One of my books, “Making the ‘Terrible’ Twos Terrific!”, has recently become a best-seller in China, of all places. Seriously!
What sorts of problems are Chinese parents having with their toddlers? The same problems American, French, Russian, Australian, Nigerian, Brazilian, Czech and parents of all other nationalities are having with theirs, that’s what.
Human nature is human nature, folks. Children do not come into the world civilized; rather, they must be civilized. They must be taught to accept submission to legitimate authority, for starters.
They must be taught respect for the property and persons of others. They must be taught to control their impulses, because most of their innate impulses are destructive and self-serving. They must be taught to accept “no” for an answer, to wait in line, and that they aren’t the best at everything or even most things.
None of that comes easy for a toddler, which is why toddlers scream so much. And by the way, their screams are all screams of pain because nothing is more painful than having to accept that you are not God or even a god.
The “terrible twos” actually begin sometime during a child’s second year of life – say, eighteen months – and last until around his or her third birthday. That finite period assumes that the child’s parents accomplish what is described in the previous paragraph during that time. If they fail to do so, toddlerhood continues.
Eventually, it becomes known as attention deficit hyperactivity disorder, oppositional defiant disorder, and/or bipolar disorder of childhood. Blaming the child’s biology (even though no one has proven that said “disorders” are biologically-based) is so much more tidy (and profitable) than implying that his parents failed in their mission.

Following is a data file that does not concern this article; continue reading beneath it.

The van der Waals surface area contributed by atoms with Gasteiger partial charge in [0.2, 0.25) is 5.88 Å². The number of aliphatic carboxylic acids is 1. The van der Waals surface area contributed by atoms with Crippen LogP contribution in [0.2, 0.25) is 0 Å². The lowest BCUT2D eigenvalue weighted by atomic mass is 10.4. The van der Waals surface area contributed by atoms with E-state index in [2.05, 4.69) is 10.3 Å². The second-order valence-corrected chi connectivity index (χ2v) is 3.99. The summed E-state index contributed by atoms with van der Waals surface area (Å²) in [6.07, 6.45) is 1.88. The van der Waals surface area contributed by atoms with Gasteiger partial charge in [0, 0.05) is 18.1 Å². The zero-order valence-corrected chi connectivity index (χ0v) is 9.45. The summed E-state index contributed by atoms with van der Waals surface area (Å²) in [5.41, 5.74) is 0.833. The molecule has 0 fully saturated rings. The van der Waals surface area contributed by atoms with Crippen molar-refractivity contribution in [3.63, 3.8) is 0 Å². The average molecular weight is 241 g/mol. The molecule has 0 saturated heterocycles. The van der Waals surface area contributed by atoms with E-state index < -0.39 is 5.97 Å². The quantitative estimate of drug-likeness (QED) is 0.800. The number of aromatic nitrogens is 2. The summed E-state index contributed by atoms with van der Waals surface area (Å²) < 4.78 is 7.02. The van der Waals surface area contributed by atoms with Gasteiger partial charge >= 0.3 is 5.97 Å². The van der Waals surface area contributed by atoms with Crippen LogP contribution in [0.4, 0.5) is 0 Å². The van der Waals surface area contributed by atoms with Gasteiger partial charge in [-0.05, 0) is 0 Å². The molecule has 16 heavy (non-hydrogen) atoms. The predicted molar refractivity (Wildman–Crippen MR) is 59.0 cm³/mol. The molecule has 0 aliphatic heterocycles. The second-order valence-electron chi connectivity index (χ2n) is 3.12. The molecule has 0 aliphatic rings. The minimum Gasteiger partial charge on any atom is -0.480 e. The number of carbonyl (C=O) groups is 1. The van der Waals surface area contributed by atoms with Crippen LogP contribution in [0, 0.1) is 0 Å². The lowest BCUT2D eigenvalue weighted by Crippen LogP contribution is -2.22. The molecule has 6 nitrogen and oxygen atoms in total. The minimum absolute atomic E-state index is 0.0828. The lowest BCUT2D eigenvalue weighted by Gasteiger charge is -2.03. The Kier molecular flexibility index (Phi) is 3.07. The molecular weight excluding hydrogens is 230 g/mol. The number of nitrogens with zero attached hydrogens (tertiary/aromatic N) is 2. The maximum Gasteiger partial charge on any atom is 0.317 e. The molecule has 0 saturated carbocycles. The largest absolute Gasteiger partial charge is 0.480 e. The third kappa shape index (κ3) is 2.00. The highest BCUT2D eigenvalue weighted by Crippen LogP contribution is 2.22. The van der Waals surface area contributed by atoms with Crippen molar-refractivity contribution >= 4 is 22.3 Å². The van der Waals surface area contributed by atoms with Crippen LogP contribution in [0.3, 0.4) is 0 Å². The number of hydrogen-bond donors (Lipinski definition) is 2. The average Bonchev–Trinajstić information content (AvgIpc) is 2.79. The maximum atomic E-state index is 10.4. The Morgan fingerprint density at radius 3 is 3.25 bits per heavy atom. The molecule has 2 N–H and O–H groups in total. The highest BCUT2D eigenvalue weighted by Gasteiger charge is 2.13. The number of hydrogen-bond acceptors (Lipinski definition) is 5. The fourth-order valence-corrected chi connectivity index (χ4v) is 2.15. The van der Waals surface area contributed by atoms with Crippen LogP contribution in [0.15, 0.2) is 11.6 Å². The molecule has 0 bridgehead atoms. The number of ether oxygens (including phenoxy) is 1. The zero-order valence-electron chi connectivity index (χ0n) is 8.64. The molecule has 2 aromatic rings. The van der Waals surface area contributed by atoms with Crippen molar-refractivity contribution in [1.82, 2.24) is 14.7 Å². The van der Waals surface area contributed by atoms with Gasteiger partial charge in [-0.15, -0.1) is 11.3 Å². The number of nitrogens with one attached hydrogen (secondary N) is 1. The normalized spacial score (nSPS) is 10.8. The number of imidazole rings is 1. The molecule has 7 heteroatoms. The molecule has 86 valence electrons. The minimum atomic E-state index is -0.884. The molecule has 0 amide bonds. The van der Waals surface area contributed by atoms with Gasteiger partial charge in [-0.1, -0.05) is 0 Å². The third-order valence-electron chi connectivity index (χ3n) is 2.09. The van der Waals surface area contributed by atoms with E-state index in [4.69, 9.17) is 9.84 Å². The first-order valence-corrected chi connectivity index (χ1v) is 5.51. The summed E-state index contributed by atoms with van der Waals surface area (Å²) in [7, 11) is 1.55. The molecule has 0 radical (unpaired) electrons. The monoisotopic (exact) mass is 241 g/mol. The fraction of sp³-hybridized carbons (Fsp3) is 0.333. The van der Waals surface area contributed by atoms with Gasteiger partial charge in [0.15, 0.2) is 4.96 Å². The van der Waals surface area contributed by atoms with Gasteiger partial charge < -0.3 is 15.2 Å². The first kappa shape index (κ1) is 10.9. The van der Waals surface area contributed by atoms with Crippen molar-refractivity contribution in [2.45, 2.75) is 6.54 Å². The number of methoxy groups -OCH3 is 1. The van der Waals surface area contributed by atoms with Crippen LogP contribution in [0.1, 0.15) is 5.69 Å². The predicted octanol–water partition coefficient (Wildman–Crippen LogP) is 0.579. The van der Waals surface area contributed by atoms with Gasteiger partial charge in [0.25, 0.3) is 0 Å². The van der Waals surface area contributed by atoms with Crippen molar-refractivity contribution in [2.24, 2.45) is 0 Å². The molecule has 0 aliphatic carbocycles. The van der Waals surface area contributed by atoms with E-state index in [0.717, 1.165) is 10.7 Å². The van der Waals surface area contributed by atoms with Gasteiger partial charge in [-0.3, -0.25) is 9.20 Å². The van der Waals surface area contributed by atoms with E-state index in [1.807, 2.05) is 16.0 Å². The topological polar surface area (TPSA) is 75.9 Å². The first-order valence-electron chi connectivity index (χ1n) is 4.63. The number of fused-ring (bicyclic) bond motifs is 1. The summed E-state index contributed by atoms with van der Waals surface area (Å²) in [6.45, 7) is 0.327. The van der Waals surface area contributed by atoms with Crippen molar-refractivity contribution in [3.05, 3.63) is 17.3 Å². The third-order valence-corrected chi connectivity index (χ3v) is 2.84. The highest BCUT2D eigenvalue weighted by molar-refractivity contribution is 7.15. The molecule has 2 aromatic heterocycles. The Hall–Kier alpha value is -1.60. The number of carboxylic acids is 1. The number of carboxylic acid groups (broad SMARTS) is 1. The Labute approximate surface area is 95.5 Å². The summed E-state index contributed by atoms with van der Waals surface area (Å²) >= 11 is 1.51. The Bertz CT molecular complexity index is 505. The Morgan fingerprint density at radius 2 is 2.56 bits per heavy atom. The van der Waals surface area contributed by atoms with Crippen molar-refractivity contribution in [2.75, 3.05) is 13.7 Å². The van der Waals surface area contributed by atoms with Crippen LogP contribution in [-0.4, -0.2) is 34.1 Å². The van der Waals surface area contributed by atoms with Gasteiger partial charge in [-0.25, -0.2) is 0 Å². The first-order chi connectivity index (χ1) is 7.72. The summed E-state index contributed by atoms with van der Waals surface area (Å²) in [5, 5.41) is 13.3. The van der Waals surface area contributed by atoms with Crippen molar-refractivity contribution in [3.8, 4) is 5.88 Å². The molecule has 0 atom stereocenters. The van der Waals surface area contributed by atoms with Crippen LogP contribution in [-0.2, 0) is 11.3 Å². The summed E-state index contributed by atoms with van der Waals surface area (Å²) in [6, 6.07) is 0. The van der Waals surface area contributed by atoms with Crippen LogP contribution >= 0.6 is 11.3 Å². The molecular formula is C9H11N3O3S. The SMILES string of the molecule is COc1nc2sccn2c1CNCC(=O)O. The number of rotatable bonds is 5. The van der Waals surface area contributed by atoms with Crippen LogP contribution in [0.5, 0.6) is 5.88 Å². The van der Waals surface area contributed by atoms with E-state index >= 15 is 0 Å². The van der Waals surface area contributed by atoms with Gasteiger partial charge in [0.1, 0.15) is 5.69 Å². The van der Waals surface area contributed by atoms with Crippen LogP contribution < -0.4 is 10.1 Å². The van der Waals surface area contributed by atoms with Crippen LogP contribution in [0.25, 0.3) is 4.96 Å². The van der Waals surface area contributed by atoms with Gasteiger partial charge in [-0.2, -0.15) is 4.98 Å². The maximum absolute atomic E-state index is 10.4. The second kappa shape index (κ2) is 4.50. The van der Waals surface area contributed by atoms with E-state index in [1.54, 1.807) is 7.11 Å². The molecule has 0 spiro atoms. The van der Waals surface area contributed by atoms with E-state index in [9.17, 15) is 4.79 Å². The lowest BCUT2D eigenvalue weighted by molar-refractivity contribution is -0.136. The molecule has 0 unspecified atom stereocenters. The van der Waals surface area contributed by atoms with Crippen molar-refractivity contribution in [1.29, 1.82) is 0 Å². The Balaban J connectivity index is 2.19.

So, the question begs, how does one complete the mission by age three?
First, childproof the home. That ensures that parents will not spend great energy following the living tornado from room to room, slapping his little hands, yelling “stop that!” fifty times a day and generally setting disciplinary precedents that will come back to haunt them.
Second, create a “tantrum place” where said little beastie, when possessed by a demon, can flail and scream all he wants. An out-of-the-way place, preferably, where his flailing and screaming will disturb no one but himself, which is fitting.
Simply help him to his special place whenever he begins to scream, deposit him (you’ll likely be dragging him at this point), and say, “Here you go! Scream all you want, my sweet little angel,” and walk away.
Third, remember that undomesticated barbarians do not sit for time-out. No matter. Select a time-out chair anyway. When he decides to play James Dean, just take him to said chair and put him in it. Then step back and say, “Okay, you can get up now.” Make sure you say it before he gets up on his own. That creates the illusion that he is obeying you, which is all you’re trying to accomplish because it’s all you can accomplish.
Fourth, always remember that “no” is the most important word in your vocabulary. The sooner he gets used to it, the sooner you can dispense with the second suggestion, above, and the happier he will be.
Fifth, put him to bed as early as possible.
[Family psychologist John Rosemond: johnrosemond.com, parentguru.com. Copyright 2020, John K. Rosemond]